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bleeding from PICC insertion site
What experiences do others have with with products/procedures to deal with excessive/ongoing bleeding from PICC site?
anna liang
had tried gelfoam if
had tried gelfoam if bleeding not stop after pressure for 10min.

I have found that not making

I have found that not making a skin nick greatly reduces any excess bleeding from the site. We also place the BioPatch after insertion and this seems to soak any oozing or bleeding that we might have.


Pamela Zuchowski
Are you using PICC lines
Are you using PICC lines that have the reverse taper feature? Since I started to use this type of catheter, the bleeding post insertion is greatly reduced as long as you can advance the catheter a few cm's from the hub.
Heather Nichols
      I placed a picc a


    I placed a picc a couple of weeks ago that just kept pouring blood.  I mean literally pouring puddles.  We tried everything to stop the bleeding dressing wise.  We sent the patient down to vascular for them to cauderize the insertion site, and the doc doing the procedure found that I had inadvertently nicked a very superficial artery while doing my skin nick, and it would not clot, despite the fact that the mans labs were fine.  We ended up taking the picc out since it just would not stop bleeding.  It was a mess!  Just an experience to share!

The Arrow MSt kits virtually

The Arrow MSt kits virtually eliminate the need to make a skin nick even when we place the huge reverse tapered power piccs.  My past experience of making a skin nick led to many situations where the bleeding was just more trouble that the skin nick was worth.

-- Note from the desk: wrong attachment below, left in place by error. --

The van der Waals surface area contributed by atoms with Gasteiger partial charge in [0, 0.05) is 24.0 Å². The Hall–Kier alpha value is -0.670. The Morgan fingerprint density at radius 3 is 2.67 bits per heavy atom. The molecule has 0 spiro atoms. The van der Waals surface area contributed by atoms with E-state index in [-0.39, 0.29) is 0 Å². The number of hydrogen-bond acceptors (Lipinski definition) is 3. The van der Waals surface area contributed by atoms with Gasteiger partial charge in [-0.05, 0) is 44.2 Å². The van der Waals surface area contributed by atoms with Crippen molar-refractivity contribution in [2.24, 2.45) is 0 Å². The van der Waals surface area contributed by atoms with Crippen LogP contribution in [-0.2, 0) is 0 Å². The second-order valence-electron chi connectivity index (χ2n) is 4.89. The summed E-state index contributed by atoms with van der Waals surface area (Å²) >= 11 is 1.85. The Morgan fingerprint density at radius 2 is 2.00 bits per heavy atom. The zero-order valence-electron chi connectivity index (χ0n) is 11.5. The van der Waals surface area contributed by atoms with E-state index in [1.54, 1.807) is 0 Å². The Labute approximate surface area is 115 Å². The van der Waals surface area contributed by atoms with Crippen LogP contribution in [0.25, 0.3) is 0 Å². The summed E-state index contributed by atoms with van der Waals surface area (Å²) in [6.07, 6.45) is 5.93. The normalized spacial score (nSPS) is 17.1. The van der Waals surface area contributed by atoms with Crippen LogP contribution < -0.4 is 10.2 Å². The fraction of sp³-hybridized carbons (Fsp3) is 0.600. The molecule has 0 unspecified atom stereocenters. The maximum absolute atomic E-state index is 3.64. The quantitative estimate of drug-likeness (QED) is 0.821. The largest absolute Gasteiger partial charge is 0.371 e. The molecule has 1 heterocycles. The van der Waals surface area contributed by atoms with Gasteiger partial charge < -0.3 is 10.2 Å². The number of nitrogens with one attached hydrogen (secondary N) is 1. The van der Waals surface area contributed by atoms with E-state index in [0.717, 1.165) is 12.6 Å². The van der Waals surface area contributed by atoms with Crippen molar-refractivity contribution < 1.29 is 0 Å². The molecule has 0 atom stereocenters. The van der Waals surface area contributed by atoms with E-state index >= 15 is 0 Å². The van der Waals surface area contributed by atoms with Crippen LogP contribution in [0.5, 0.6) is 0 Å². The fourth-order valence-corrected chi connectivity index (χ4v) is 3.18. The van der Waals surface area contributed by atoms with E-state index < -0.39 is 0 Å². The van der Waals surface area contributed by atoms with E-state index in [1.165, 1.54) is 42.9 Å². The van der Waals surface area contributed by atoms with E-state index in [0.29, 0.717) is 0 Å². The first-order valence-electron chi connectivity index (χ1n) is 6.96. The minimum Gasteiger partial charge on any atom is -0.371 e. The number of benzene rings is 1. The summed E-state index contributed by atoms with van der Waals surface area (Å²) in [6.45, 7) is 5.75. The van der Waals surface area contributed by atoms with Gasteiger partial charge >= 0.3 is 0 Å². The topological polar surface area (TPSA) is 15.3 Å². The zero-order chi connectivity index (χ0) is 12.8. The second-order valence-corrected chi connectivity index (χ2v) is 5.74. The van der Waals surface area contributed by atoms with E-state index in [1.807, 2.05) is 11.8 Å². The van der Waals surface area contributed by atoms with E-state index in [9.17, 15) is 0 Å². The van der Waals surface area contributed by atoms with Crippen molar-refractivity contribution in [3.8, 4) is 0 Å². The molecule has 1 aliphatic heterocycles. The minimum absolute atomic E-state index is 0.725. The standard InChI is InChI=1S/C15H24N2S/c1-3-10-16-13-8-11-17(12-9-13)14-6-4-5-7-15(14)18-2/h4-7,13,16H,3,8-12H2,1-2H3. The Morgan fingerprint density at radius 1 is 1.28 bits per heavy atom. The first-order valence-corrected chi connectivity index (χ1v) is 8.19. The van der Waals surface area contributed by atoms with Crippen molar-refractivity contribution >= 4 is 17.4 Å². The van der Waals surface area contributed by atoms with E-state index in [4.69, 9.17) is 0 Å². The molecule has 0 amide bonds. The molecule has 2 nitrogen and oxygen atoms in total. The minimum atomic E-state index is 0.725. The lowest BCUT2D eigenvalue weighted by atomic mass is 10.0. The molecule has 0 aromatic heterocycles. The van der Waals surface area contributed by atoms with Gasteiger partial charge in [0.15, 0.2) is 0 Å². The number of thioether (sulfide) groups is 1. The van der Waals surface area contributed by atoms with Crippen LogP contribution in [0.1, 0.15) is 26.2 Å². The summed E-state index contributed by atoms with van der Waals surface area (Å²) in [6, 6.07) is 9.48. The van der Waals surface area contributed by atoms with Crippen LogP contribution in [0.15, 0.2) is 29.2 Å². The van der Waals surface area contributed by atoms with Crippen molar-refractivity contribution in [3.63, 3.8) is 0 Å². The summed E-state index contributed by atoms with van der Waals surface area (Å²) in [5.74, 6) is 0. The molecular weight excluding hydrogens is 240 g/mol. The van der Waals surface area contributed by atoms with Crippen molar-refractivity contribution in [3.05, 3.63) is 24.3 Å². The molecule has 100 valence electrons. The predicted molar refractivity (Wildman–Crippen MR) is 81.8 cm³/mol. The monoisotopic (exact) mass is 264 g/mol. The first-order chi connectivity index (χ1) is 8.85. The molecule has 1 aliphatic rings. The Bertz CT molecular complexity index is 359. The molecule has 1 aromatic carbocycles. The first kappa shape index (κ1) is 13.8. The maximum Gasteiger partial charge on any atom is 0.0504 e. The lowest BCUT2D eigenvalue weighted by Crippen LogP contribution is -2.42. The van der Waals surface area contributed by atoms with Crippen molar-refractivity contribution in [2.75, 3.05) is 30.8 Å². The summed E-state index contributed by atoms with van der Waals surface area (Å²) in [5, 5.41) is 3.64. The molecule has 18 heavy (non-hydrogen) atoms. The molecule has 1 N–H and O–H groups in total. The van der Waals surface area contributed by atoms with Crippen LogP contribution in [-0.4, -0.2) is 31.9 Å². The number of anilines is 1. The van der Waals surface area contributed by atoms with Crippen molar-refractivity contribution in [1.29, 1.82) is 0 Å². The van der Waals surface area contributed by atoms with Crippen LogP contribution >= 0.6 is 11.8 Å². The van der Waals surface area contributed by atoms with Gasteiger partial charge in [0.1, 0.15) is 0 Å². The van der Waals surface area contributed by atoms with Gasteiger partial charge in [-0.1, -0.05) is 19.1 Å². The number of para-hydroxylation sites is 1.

Dianne Sim RN VA-BC
 There is a device called

 There is a device called Safeguard by Datascope you can use to stop persistent bleeding. It is expensive, but the IR docs use it very effectively for femoral punctures. It is available in 12cm (for normal sized arms) and 25cm sizes (for femoral punctures and morbidly obese patients). Hope this helps.

Dianne Sim RN

CEO & President,

IV Assist, Inc

Dianne Sim RN, VA-BC, CEO; IV Assist, Inc.

Jan Wesselink
Is it similar to Surgicel? 
Is it similar to Surgicel?  I've used that with success.
Halle Utter
I can see not nicking the

I can see not nicking the skin in the patient with thin friable skin, and a fairly superficial vessel, but I cannot imagine trying this technique when placing in patients with healthy or tough thick skin and/or a deeper vessel.  At times the resistance offered by the skin and subcutaneous tissue is significant.  How do those of you who don't do skin nicks handle these situations?  I've tried spiraling, etc, but sometimes there is just too much resistance to proceed without the nick.  Ideas?

Hallene E Utter, RN, BSN Intravenous Care, INC

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